Digital archaeology has been a crucial component of YMAP-South’s work at the site of the women’s monastery at Atripe, with multiple applications, from the recording of architecture and epigraphy to the documentation of excavation stages, and from site mapping to cultural heritage monitoring.
In the last decade, the application of digital technology has become almost fully integrated into the discipline of archaeology. Early digital archaeology at Atripe by the University of Tübingen expedition and Bochum University of Applied Science’s Department of Surveying and Geoinformation included a topographical survey and terrestrial laser scanning. A further laser-scanning survey of the temple as it appeared post-excavation was completed by the University of Tübingen expedition and Bonn Center for Digital Humanities in 2019.
Digital archaeology, undertaken by Alberto Urcia in 2016–2019, has been an integral part of the Yale Monastic Archaeology Project’s (YMAP-South) work at the women’s monastery at Atripe, operating alongside and in cooperation with manual techniques. Topographic mapping and Structure from Motion (SfM) have been used effectively in many aspects of YMAP’s work, using a multi-scale approach to manage the recording of architecture, the progress of excavation, and epigraphic finds.
The purposes of the topographic mapping methods employed were to locate the site globally via a standard mapping system, to integrate information from previous archaeological work, and to visualize and investigate the relationship between the monastery and its physical setting. The creation of a photorealistic three-dimensional (3D) model of the Repit temple, showing the monastic adaptive reuse of this structure and purpose-built additions to its periphery, provided a digital record of the monastic built environment (fig. 1) and a tool for its off-site investigation. The correlated dataset of 3D information resulting from this work is a rich resource for further study and for the multi-platform presentation of results.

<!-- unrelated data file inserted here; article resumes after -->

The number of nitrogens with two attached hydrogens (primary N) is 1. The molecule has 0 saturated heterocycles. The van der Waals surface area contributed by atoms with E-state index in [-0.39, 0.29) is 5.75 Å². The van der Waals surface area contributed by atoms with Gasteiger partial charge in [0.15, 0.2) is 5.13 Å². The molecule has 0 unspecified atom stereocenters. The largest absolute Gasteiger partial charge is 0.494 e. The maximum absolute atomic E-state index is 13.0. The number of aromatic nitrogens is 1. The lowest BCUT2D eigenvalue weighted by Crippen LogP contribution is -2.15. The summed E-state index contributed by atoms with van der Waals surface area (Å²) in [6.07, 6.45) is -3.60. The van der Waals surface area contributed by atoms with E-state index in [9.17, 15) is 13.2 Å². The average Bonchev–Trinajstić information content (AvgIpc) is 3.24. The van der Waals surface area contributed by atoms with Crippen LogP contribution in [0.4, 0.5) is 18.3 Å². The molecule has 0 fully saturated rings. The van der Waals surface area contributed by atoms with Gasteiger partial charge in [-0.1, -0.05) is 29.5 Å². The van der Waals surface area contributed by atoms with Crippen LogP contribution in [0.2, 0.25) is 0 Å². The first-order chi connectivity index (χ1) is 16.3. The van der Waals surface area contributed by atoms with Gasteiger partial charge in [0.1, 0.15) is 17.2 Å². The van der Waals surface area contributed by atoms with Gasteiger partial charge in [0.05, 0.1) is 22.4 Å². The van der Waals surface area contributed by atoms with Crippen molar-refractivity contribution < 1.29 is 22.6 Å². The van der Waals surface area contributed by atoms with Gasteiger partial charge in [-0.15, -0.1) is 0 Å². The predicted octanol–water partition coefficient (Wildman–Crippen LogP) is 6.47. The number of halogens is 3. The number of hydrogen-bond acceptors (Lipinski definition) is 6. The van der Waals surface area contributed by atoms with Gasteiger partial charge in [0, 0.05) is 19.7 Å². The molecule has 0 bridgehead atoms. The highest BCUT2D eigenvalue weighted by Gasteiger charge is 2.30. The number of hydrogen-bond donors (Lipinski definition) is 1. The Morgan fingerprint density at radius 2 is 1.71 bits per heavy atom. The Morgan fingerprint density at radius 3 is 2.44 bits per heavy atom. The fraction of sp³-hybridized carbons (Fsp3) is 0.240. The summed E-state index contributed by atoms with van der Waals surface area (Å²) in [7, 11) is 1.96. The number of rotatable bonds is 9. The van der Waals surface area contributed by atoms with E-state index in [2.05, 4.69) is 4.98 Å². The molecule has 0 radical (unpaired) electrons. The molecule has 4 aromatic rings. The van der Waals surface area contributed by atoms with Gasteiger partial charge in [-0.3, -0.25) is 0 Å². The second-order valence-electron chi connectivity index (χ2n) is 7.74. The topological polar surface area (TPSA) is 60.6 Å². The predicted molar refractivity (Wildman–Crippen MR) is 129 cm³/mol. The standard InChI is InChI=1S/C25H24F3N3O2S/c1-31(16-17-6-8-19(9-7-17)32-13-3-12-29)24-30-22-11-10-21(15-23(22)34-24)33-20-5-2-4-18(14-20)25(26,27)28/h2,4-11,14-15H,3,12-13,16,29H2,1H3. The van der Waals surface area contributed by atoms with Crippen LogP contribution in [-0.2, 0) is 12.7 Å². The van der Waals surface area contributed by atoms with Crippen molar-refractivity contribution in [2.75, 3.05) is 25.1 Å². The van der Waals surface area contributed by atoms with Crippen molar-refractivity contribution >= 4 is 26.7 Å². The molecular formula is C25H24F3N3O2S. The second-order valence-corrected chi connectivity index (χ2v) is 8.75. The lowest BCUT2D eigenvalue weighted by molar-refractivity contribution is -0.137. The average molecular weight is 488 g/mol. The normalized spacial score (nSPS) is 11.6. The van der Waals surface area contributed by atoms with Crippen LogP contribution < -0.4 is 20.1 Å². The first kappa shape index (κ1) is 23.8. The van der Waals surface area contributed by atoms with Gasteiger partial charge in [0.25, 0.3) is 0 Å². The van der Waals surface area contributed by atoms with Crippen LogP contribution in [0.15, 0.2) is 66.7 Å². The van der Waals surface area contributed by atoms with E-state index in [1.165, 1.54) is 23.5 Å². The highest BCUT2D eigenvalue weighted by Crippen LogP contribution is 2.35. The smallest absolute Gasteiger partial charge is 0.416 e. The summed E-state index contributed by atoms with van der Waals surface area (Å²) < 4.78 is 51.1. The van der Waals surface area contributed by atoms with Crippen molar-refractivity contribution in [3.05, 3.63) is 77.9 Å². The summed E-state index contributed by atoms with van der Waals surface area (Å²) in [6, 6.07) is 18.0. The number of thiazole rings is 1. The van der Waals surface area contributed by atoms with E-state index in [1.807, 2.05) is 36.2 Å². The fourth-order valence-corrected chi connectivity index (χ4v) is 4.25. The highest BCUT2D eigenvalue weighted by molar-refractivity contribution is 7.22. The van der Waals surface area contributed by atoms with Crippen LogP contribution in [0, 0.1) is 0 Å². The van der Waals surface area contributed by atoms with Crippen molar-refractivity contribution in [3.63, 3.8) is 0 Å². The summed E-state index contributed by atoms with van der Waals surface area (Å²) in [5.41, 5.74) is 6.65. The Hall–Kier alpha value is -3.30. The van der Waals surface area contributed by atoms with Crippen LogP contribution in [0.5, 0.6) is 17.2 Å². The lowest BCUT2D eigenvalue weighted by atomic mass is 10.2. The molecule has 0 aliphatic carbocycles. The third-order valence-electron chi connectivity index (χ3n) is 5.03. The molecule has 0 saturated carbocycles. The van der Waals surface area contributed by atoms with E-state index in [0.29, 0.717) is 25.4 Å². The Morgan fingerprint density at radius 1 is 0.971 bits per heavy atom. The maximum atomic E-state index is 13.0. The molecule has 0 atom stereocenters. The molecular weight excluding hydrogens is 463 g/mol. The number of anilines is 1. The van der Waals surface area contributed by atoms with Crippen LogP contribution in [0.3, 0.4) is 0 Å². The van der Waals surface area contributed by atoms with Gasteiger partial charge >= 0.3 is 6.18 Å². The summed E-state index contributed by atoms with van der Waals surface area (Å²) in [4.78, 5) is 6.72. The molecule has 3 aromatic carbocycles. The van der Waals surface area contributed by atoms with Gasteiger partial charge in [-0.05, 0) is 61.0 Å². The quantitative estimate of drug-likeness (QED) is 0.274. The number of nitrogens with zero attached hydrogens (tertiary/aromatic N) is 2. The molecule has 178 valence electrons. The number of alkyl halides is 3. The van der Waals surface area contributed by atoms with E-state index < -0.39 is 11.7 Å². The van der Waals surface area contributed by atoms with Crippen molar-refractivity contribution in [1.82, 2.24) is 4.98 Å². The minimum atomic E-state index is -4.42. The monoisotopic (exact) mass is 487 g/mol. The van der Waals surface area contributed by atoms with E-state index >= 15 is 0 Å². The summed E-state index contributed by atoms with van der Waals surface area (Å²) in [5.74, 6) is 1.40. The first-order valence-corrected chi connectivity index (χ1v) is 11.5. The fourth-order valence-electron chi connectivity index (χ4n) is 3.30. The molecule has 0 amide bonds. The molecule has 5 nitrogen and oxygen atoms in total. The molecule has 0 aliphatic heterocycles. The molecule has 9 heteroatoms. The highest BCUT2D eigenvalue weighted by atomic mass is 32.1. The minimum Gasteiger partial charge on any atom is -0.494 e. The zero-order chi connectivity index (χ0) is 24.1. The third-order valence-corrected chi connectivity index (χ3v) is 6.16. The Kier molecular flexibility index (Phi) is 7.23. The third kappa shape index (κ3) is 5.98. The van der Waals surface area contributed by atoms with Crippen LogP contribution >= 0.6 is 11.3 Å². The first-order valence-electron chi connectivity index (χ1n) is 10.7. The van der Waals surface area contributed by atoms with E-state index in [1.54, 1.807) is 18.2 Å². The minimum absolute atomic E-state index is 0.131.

Figure 1. Screenshot from Agisoft Metashape showing the 3D textured model of part of the Six-Pillared Hall excavated in 2016. The lighter-coloured circle in the centre is the track-ball, a visualizing tool that is part of the program interface.
A flexible multi-scale approach combining digital imaging (photogrammetry) and topographic surveying was developed by Alberto Urcia (fig. 2). Structure from Motion (SfM) was chosen as the main technique to produce 3D data from two-dimensional (2D) images. Its workflow (or pipeline), from the photographing phase to the production of final models, makes it a powerful and adaptable tool for data processing. Urcia customized the data acquisition and its post-processing, taking account of the diversity of research questions that might be applied to the 3D-model. A further consideration was the workflow constraints of short episodic fieldwork seasons, during which outputs of different types would be required for other specialists. The temple and its environs were divided into discrete areas for data acquisition and initial modelling, focusing on those from which ortho-images of walls and floors would be needed during the course of the current season. Final processing of all data into a single photorealistic model has yet to be completed.
Figure 2. Alberto Urcia processing data during the 2017 season.